The school of longsword fighting, which reached its classical form in 14. and 15th century. The characteristics of German fencing stem from the two-handed grip of the weapon, the focus on the section and point, and the movement in space.

Nemka Fin


German School of Fencing

The tradition of trained fencing founded by Master Lichtenauer in the 14th century in Central Europe. Lichtenauer’s art (Kunst des Fechtens), recorded in a condensed and difficult to understand form of verse teachings (the so-called Zedel/s), was preserved, commented on and developed by a number of his pupils (Paulus Kal, Hanko Döbringer, Sigmund Ringeck, Peter von Danzig). Among the influential masters who drew directly or indirectly on this tradition, we should mention in particular Hans Talhoffer, whose work was popular and survives in many versions. In the 16th century the doctrine is developed by Joachim Meyer in the spirit and style of Renaissance warfare, and Paulus Hector Mair creates a huge and narrative compendium of combat with various weapons. In addition to the longsword, the manuscripts deal with a number of other period weapons. Of particular interest is the fang, best represented by the work of master Lecküchner, but also polearms, the dagger, the combination of sword and fist plate, we find treatises for fighting on horseback, in and without armour.

The German School taught within the Magisterium is not a literal reconstruction of one selected German master and his terminology, but is a systematized excerpt and interpretation of contemporary treatises, so as to not only respect the characteristic period techniques as much as possible, but also to enable their safe rehearsal and staging. The system reconstructed by Ing. Peter Koza is optimized with regard to didactics, coherence and meaningfulness of techniques and already serves as a solid foundation for further development – whether in the direction of historical reconstruction, sports and recreational retreat or staging.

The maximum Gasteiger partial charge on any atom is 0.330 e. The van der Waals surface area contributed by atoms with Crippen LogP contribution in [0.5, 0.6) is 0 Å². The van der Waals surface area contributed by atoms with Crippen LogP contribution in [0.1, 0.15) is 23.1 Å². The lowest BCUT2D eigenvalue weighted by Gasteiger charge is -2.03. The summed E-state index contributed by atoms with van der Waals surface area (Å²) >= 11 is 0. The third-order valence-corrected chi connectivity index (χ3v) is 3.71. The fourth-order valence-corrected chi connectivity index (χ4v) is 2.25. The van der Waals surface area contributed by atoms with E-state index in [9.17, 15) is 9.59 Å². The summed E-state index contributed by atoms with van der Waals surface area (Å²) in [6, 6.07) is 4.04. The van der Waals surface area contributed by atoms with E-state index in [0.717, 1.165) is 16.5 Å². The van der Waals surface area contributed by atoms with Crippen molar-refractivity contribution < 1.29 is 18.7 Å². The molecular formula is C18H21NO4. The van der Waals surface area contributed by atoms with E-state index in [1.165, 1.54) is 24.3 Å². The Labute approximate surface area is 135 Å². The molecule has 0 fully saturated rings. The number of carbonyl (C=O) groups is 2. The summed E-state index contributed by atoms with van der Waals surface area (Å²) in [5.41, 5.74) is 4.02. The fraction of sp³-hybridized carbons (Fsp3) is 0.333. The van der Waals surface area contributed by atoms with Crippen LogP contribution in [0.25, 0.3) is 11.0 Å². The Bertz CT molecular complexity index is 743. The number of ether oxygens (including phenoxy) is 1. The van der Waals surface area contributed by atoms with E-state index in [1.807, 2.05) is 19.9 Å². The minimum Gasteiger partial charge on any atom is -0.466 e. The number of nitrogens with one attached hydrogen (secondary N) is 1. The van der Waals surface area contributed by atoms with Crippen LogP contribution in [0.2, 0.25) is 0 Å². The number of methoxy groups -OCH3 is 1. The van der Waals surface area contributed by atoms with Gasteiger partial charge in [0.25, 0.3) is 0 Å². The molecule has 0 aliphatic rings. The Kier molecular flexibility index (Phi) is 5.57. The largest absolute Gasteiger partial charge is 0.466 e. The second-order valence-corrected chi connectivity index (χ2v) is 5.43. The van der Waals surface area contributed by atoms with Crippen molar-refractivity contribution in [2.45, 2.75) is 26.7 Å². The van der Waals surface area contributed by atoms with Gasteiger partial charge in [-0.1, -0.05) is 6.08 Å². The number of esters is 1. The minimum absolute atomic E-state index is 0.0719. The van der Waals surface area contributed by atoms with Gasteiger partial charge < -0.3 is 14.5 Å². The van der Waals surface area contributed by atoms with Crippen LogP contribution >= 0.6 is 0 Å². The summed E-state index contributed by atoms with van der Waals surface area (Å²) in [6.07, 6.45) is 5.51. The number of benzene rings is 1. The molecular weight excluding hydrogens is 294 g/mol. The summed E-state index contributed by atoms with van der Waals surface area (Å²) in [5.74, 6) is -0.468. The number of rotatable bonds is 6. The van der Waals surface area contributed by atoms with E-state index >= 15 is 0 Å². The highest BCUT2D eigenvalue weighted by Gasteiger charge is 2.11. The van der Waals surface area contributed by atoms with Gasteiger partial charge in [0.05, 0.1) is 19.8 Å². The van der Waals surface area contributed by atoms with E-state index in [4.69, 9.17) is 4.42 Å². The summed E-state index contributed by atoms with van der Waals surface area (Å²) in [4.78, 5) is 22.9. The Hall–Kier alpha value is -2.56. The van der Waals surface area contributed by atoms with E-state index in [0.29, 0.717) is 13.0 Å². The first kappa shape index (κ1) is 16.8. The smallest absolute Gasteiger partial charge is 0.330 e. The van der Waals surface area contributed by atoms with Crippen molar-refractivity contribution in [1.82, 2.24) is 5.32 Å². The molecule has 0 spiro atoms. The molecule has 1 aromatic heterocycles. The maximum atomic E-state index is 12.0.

The German school taught within the A.K.A. (A.R.G.O.) studios uses the system and know-how of the Magisterium and builds in the pupils above all the basics of correct movement habits, a sense of pace and distance and purity of movement. Petr Nůsek A.R.G.O. develops this foundation in the categories of safe performance and movement culture. The priority aspect of the training is safety, safe and conscious control of the weapon and one’s own body in standard and non-standard conditions. The technical content of the training consists in teaching falls and rolls with the weapon, manipulation of the weapon (movement, holding, feeding, throwing), emphasis is placed on linear steps and in space, basic attacks with the slash and point with a focus on accuracy and timeliness. Advanced techniques such as various passive and active covers, retaliation, multiple attacks, transfers, etc. are taught in a historical, step and staging context and students learn not only the external form of movement, but also fencing thinking.